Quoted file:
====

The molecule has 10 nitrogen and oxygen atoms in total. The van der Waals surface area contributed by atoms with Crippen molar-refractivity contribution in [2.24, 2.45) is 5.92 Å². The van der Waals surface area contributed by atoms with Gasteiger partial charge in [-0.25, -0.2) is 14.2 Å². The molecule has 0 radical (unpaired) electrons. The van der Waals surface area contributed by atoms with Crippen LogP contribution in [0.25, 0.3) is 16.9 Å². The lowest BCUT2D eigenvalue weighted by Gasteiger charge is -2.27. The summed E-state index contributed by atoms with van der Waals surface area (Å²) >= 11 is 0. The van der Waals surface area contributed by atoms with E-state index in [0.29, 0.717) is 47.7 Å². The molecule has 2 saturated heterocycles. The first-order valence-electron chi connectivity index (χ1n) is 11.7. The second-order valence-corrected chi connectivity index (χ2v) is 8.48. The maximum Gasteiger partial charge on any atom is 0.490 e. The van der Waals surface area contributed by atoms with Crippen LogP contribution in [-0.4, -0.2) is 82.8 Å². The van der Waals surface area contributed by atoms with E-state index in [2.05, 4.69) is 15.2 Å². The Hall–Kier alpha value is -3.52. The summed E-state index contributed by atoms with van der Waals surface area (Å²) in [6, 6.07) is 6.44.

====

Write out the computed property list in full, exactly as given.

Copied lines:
The molecule has 10 nitrogen and oxygen atoms in total. The van der Waals surface area contributed by atoms with Crippen molar-refractivity contribution in [2.24, 2.45) is 5.92 Å². The van der Waals surface area contributed by atoms with Gasteiger partial charge in [-0.25, -0.2) is 14.2 Å². The molecule has 0 radical (unpaired) electrons. The van der Waals surface area contributed by atoms with Crippen LogP contribution in [0.25, 0.3) is 16.9 Å². The lowest BCUT2D eigenvalue weighted by Gasteiger charge is -2.27. The summed E-state index contributed by atoms with van der Waals surface area (Å²) >= 11 is 0. The van der Waals surface area contributed by atoms with E-state index in [0.29, 0.717) is 47.7 Å². The molecule has 2 saturated heterocycles. The first-order valence-electron chi connectivity index (χ1n) is 11.7. The second-order valence-corrected chi connectivity index (χ2v) is 8.48. The maximum Gasteiger partial charge on any atom is 0.490 e. The van der Waals surface area contributed by atoms with Crippen LogP contribution in [-0.4, -0.2) is 82.8 Å². The van der Waals surface area contributed by atoms with E-state index in [2.05, 4.69) is 15.2 Å². The Hall–Kier alpha value is -3.52. The summed E-state index contributed by atoms with van der Waals surface area (Å²) in [6, 6.07) is 6.44.